Les Roberts – Freetown, Sierra Leone – November 22nd, 2014
Day 49: Each in their own way
I went to a house a couple weeks ago. We were trying to see if household quarantine caused or prevented secondary cases in the home. We went to a house that was not quarantined and where over a four week period, 14 out of 16 household members had developed ebola and 12 had died. Only about four ever went to a clinic because there were no beds free.
There was a neighbor….he reminded me of my late father-in-law. He was just a regular guy. If he was in the US, he would own a hardware store or be a little league baseball coach. At the outbreak peak of the neighboring house that we went to see, the 13 year old girl in the house started to show symptoms. This neighbor went and took the girl to his house and put her in the cooking hut and made her drink. When another sister got sick, he brought her over too. When the second sister started vomiting blood, he cleaned out a bedroom and moved the 13 year old into his house… and she lived. Now, the family is disbanded and the 13 year old lives with this neighbor. She got teary eyed as we discussed her family… but those two now have a lovely bond that is clear for all to see. I am sure that the neighbor didn’t really know exactly what he was doing, but he just desperately needed to help, and help he did. That is a really nice aspect of this crisis. As with all crises, little people are doing their part for the big picture, even if it is trying to help by the most indirect of means like teaching children at night in this chapter of closed schools or cooking for others.
Every day, seven days per week, John makes me breakfast. He stands out in the meal area at my hotel cooking eggs and making sure the spread is proper. He is the master chef of the hotel and very witty and good natured. Every morning, we have a little shtick that we go through where I ask him what will we be having for breakfast and every day the answer is something else: a Lapland omelet, a hopeful omelet, an Australian omelet (from way south, with a pouch, that has a little baby omelet inside). It is always the same omelet, just with a different name and explanation. He speaks Japanese with my Japanese colleague, he speaks French well, he speaks Spanish. It turns out that he is a Sierra Leone born, high end chef from London. When Ebola arrived here, he just had to come home to help. His 15 year old daughter thinks it is fine he is here. His 23 year old daughter was visiting for the summer when the war broke all those years ago and was pretty traumatized; she is not at all understanding about John being here. He cooks here at a hotel filled almost exclusively with WHO employees and members of a Scandinavian logistical group call IHP (who are unfalteringly reliable and competent in a way WHO and most everyone else is not). Being a chef is not very logically related to stopping ebola… but John wants to help and what he knows how to do is cook, so he is cooking. And my life is richer for it in many ways.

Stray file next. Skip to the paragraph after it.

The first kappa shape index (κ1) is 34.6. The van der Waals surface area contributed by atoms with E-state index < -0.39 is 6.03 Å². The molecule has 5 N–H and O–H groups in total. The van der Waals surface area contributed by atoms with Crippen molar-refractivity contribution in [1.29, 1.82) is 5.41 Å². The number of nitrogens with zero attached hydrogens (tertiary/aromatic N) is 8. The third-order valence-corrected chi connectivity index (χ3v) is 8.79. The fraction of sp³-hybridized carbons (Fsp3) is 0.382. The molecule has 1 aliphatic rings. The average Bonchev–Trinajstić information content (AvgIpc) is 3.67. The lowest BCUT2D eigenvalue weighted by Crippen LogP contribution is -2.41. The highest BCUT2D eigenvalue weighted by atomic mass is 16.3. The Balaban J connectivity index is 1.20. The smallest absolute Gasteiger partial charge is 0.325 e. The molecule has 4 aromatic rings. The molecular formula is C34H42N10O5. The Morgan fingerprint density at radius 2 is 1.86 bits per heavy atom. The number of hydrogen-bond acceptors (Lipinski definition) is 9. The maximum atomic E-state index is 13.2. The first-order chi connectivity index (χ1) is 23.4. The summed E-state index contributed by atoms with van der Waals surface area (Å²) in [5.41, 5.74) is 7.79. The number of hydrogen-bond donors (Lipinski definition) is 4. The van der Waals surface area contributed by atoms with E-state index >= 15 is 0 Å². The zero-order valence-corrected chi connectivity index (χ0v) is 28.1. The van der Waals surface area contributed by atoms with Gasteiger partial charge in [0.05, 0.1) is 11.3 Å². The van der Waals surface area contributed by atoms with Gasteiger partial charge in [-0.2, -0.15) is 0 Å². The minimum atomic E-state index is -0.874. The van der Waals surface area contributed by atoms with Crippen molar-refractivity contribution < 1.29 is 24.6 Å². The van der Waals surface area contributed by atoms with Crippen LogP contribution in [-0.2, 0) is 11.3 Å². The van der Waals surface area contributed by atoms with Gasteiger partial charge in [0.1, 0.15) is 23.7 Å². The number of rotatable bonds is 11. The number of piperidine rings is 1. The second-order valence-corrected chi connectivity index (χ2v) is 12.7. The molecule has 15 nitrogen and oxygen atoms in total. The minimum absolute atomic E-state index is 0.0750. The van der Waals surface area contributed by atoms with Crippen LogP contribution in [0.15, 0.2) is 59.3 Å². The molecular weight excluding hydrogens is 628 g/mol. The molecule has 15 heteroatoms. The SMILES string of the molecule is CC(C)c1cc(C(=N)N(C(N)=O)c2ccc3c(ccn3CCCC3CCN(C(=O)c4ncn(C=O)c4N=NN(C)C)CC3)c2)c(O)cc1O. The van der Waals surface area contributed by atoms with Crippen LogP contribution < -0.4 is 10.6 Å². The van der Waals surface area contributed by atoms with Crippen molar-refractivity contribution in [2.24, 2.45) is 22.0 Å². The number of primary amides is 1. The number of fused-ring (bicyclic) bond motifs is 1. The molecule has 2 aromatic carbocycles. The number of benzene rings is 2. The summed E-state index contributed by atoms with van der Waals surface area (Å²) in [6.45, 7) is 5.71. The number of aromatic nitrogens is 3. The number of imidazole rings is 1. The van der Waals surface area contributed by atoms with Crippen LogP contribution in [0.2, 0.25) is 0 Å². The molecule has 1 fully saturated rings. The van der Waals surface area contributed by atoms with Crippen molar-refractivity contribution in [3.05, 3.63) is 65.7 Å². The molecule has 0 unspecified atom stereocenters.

This outbreak is really ugly and is out of control. But, there are a lot of nice faces of human nature in Sierra Leone these days.